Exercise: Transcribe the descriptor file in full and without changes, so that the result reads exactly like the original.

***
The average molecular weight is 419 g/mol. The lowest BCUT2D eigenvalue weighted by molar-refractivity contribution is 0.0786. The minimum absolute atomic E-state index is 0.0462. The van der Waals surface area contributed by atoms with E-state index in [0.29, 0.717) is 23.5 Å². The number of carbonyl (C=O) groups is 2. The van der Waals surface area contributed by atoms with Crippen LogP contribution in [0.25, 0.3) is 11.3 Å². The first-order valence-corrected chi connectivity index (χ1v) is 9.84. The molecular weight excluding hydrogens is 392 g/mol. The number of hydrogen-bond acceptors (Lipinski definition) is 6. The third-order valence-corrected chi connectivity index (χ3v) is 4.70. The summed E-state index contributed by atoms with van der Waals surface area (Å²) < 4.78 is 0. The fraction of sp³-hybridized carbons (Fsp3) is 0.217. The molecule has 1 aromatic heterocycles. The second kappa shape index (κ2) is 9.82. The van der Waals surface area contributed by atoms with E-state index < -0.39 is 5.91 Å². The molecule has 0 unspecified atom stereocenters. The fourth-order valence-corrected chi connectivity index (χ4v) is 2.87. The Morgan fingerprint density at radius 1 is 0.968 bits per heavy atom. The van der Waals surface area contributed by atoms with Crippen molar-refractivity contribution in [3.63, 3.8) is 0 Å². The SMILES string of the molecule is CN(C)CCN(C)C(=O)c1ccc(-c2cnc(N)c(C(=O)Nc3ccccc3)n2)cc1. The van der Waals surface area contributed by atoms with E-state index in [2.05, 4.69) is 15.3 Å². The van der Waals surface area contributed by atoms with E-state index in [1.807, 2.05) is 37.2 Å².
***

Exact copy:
The average molecular weight is 419 g/mol. The lowest BCUT2D eigenvalue weighted by molar-refractivity contribution is 0.0786. The minimum absolute atomic E-state index is 0.0462. The van der Waals surface area contributed by atoms with E-state index in [0.29, 0.717) is 23.5 Å². The number of carbonyl (C=O) groups is 2. The van der Waals surface area contributed by atoms with Crippen LogP contribution in [0.25, 0.3) is 11.3 Å². The first-order valence-corrected chi connectivity index (χ1v) is 9.84. The molecular weight excluding hydrogens is 392 g/mol. The number of hydrogen-bond acceptors (Lipinski definition) is 6. The third-order valence-corrected chi connectivity index (χ3v) is 4.70. The summed E-state index contributed by atoms with van der Waals surface area (Å²) < 4.78 is 0. The fraction of sp³-hybridized carbons (Fsp3) is 0.217. The molecule has 1 aromatic heterocycles. The second kappa shape index (κ2) is 9.82. The van der Waals surface area contributed by atoms with E-state index < -0.39 is 5.91 Å². The molecule has 0 unspecified atom stereocenters. The fourth-order valence-corrected chi connectivity index (χ4v) is 2.87. The Morgan fingerprint density at radius 1 is 0.968 bits per heavy atom. The van der Waals surface area contributed by atoms with Crippen molar-refractivity contribution in [3.63, 3.8) is 0 Å². The SMILES string of the molecule is CN(C)CCN(C)C(=O)c1ccc(-c2cnc(N)c(C(=O)Nc3ccccc3)n2)cc1. The van der Waals surface area contributed by atoms with E-state index in [2.05, 4.69) is 15.3 Å². The van der Waals surface area contributed by atoms with E-state index in [1.807, 2.05) is 37.2 Å².